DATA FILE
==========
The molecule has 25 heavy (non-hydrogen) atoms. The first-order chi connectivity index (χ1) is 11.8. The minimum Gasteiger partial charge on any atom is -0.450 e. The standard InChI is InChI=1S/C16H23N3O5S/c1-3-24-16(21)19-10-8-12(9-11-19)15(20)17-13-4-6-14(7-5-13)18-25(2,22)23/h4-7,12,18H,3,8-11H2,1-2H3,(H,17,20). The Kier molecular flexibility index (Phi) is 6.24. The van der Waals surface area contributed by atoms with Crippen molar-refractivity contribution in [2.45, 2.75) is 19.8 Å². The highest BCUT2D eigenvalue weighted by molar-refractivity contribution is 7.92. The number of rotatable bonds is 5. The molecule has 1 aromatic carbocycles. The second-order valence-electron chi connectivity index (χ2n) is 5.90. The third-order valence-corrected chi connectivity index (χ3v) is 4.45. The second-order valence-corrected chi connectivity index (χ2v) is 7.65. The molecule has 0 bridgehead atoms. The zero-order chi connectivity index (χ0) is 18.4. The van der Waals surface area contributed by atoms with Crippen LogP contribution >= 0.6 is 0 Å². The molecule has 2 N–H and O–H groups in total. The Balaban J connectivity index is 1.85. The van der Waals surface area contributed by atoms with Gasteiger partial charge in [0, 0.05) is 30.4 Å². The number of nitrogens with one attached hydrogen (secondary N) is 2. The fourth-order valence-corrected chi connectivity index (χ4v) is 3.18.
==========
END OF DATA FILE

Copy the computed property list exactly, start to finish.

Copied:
The molecule has 25 heavy (non-hydrogen) atoms. The first-order chi connectivity index (χ1) is 11.8. The minimum Gasteiger partial charge on any atom is -0.450 e. The standard InChI is InChI=1S/C16H23N3O5S/c1-3-24-16(21)19-10-8-12(9-11-19)15(20)17-13-4-6-14(7-5-13)18-25(2,22)23/h4-7,12,18H,3,8-11H2,1-2H3,(H,17,20). The Kier molecular flexibility index (Phi) is 6.24. The van der Waals surface area contributed by atoms with Crippen molar-refractivity contribution in [2.45, 2.75) is 19.8 Å². The highest BCUT2D eigenvalue weighted by molar-refractivity contribution is 7.92. The number of rotatable bonds is 5. The molecule has 1 aromatic carbocycles. The second-order valence-electron chi connectivity index (χ2n) is 5.90. The third-order valence-corrected chi connectivity index (χ3v) is 4.45. The second-order valence-corrected chi connectivity index (χ2v) is 7.65. The molecule has 0 bridgehead atoms. The zero-order chi connectivity index (χ0) is 18.4. The van der Waals surface area contributed by atoms with Crippen LogP contribution >= 0.6 is 0 Å². The molecule has 2 N–H and O–H groups in total. The Balaban J connectivity index is 1.85. The van der Waals surface area contributed by atoms with Gasteiger partial charge in [0, 0.05) is 30.4 Å². The number of nitrogens with one attached hydrogen (secondary N) is 2. The fourth-order valence-corrected chi connectivity index (χ4v) is 3.18.